• GaTechGrad says:

      I was actually going to suggest the 5 stars in every category judges as well. I was going to call it the “straight ticket”.

  5. Jimanzium says:

    I think one of the reasons for some of this is if you make a negative comment you don’t know if they’re going to give you a really crappy rating.

  6. ashdnazg says:

    The hasty type might be a bigger problem in web entries.

    The audience you get by being easier to reach is almost by definition those that aren’t willing to “waste their time” on downloading (and unpacking!) a non-web game. Expecting them to seriously test and rate your game is almost naive…

    No moral here, I’m all for accessible games, but apparently it can be a two-edged sword.

  7. RHY3756547 says:

    I don’t think anyone does this. I mean sure, a few people gave up after dying a few times on the first level of my game because it was so hard, but that’s just because the difficulty was way above their capacity and they felt they couldn’t get further without stressing so much that it would ruin the fun.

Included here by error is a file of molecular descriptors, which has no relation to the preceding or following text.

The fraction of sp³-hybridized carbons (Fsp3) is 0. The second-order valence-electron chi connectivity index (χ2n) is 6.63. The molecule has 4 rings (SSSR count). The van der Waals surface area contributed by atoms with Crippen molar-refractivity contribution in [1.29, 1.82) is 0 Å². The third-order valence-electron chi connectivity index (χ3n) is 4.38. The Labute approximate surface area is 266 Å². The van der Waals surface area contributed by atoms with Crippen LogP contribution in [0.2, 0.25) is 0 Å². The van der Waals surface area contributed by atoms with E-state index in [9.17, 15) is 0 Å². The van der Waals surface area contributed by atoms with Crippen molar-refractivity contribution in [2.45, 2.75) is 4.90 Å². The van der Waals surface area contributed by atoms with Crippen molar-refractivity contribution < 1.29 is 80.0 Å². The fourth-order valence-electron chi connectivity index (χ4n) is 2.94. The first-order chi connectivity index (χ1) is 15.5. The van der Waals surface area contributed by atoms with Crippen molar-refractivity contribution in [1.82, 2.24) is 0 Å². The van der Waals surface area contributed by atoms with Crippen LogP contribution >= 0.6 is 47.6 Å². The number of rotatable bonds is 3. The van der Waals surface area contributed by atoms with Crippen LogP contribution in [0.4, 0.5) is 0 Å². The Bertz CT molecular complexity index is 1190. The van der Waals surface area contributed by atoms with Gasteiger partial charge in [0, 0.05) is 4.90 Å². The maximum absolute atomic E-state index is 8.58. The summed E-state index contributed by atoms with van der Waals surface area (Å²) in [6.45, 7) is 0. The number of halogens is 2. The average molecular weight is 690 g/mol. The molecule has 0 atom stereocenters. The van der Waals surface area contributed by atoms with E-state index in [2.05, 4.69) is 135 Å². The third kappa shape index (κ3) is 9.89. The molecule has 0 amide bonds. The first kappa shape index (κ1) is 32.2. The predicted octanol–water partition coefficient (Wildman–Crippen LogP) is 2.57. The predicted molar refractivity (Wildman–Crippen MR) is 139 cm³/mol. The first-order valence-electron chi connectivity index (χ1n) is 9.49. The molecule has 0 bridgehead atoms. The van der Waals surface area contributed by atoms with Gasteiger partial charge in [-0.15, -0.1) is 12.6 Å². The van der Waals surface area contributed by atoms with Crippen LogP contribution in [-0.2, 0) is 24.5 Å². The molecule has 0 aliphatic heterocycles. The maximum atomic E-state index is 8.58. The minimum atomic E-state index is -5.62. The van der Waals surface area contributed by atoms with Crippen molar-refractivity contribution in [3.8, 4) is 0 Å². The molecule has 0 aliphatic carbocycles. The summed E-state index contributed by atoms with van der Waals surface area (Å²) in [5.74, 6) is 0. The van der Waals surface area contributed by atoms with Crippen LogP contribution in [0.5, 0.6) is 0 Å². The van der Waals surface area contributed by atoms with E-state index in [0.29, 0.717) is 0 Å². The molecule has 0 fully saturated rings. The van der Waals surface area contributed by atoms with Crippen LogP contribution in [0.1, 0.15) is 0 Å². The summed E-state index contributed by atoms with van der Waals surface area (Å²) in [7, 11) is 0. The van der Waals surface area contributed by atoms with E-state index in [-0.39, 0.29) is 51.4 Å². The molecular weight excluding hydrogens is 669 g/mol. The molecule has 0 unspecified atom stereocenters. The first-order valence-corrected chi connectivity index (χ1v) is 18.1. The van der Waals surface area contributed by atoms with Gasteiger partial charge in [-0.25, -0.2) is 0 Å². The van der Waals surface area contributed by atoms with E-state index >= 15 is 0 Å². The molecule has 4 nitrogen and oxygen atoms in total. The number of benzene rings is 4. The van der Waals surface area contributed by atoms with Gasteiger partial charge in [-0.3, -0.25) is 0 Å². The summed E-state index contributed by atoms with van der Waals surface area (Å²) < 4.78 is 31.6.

I’ve seen a few people accuse their voters of “not playing the game” because they leave a vague comment, but that’s most likely because they’re not good at writing criticism.

    I played all my games to the end, or as far as was possible. (eg the ninja game i got stuck on one level and couldn’t find a pattern to complete it for about 10 minutes, but I had played enough to know that it’s a really fun and imaginative game.)

    Besides, the competition is made for fun, you shouldn’t get bitter about your or anyone else’s results because the whole point of it it *making the game and playing other people’s*, that’s the attraction and where you’re meant to have fun. Some games will be higher or lower than you expect because it’s your opinion and because the people rating where different people from who rated the other games, so they may like/dislike different elements.

    It’s really a mixed bag rating system and the only way to perfectly distribute the votes to get a true average is to get everyone to play every game, but that is simply not possible.